Friday, September 3, 2010

Veterinary fact of the day: changing the face of large animal medicine

A few days ago in anesthesia lecture, Dr. Drile announced, “Now we are going to learn about xylazine. All of you in the audience who are women, or men under 200 pounds, can be thankful for this drug.” She then plunged into her lecture on xylazine, and it took several minutes for her to get around to explaining why I should be thankful for it, during which time I was mostly distracted by what a weird introduction that had been.

Eventually we got to a slide depicting a small woman leading an enormous draft horse, and Dr. Drile explained. Xylazine is a really excellent sedative/tranquilizer, used primarily in large animals (although also sometimes in small animals). Before we had xylazine for chemical restraint, we had to physically restrain these enormous animals in order to do simple procedures on them. This was difficult and dangerous, and if you were a small person, you couldn’t easily do it. Xylazine hit veterinary medicine around the 1970s, which coincides with an increasing influx of women into the field. The estimates vary for women in veterinary medicine now, but we decidedly dominate numerically. In my first year class, there were 70 women and 12 men. My school recently spent a hefty chunk of change to remodel the anatomy building’s changing rooms, to increase the space in the women’s room at the expense of the men’s. There are, of course, lots of reasons why there are so many more women in veterinary medicine now than there used to be, but this was one I hadn’t considered before.

Thanks to xylazine, veterinary medicine is no longer a wrestling match. I am, accordingly, grateful.

What I did today: Quiz in zoological medicine (not supposed to be hard, and wasn’t). Gym! Two hours of dermatology lecture (new class, very engaging guest speaker). Lunch! (Went to meeting about how the lottery for scheduling our clinical rotations will work.) One hour of small animal medicine lecture (vaccines). Out super early.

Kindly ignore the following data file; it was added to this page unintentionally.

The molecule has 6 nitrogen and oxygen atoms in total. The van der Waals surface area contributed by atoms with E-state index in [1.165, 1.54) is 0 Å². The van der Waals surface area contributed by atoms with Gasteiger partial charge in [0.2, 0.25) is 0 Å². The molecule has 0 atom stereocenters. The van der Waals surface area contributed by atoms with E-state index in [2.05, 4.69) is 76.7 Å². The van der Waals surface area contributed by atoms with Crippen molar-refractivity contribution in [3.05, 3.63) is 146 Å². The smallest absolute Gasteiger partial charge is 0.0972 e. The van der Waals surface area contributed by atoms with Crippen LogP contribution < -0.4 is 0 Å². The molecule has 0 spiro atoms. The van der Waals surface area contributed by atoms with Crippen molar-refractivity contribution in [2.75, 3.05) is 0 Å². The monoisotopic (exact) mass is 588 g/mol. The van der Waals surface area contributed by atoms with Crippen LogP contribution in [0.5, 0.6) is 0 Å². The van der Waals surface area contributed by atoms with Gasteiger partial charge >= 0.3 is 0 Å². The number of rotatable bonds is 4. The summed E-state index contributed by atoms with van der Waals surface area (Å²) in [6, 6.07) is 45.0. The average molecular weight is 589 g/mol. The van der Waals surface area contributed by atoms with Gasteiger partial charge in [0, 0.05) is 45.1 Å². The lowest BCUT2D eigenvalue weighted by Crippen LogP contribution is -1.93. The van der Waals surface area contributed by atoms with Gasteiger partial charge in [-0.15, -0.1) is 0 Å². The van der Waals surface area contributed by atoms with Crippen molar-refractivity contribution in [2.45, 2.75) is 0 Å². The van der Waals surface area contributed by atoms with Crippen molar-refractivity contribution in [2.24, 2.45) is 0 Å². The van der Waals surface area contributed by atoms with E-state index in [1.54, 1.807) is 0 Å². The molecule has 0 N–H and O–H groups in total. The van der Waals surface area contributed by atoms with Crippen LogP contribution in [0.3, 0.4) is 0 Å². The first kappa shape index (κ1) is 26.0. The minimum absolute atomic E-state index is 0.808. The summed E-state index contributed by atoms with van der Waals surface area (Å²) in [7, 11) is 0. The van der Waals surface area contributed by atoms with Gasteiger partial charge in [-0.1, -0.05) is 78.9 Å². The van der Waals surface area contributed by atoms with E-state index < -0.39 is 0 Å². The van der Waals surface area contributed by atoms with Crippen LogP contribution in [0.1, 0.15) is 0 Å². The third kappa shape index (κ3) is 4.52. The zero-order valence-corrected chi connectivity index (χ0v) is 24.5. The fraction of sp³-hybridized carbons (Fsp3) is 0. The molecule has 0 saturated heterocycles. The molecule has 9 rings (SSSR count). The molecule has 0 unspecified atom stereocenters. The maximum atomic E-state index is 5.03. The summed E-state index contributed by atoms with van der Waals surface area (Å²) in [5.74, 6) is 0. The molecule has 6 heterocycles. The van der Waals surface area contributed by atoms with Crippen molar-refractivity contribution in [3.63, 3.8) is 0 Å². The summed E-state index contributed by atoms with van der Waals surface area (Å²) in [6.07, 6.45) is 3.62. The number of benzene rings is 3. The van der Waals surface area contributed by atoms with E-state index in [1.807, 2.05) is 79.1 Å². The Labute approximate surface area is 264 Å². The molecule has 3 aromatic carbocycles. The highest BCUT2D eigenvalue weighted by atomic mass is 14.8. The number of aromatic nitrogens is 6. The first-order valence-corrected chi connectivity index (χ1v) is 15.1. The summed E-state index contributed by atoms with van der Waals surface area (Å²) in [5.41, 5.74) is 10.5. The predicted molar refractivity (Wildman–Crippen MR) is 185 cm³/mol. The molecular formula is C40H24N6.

1. Intersting. But how many of the women are interested in large animal medicine? We work a lot with vets but I only know maybe 3 women who are large animal vets--still seems to be a male-dominated field.

  2. It's a good point. I think food animal medicine is still male-dominated. I see a lot of women in equine medicine, though; I'm not sure which you meant when you said large animal.

    Also, there is something to be said for chemical restraint in small animals. While women are certainly strong enough to handle struggling dogs, I think we would be less likely to tolerate a career that requires that we do so frequently. Maybe I'm over-generalizing there.

    Finally, lots of vet schools (like mine) don't allow tracking, so women have to handle large animals in school even if they plan to be small animal practitioners. Would I have been more hesitant to go in to vet school if I had been told I'd have to handle struggling horses and been told I wasn't strong enough to do it? Did schools make allowances for that? Who knows.

  3. Picked this up via Heathen Hub.

    This is strange. My neighbor about 1975 was a dainty farrier. She regaled me with many stories about your so-called enormous animals and what one has to do to keep 'em from leaning on ones dainty self. 'Course, this was in Texas, where the men were men and women something else.

    I think a lot of it has to do with changing perceptions. Back in, say, 1960, it would have been harder because women were expected to be secretaries and teachers, not doctors—nor vets. By 1970 the tide was changing.

  4. A fair comment. I wonder how often farriers use sedation? But yeah, I think there were a lot of things going on around that time.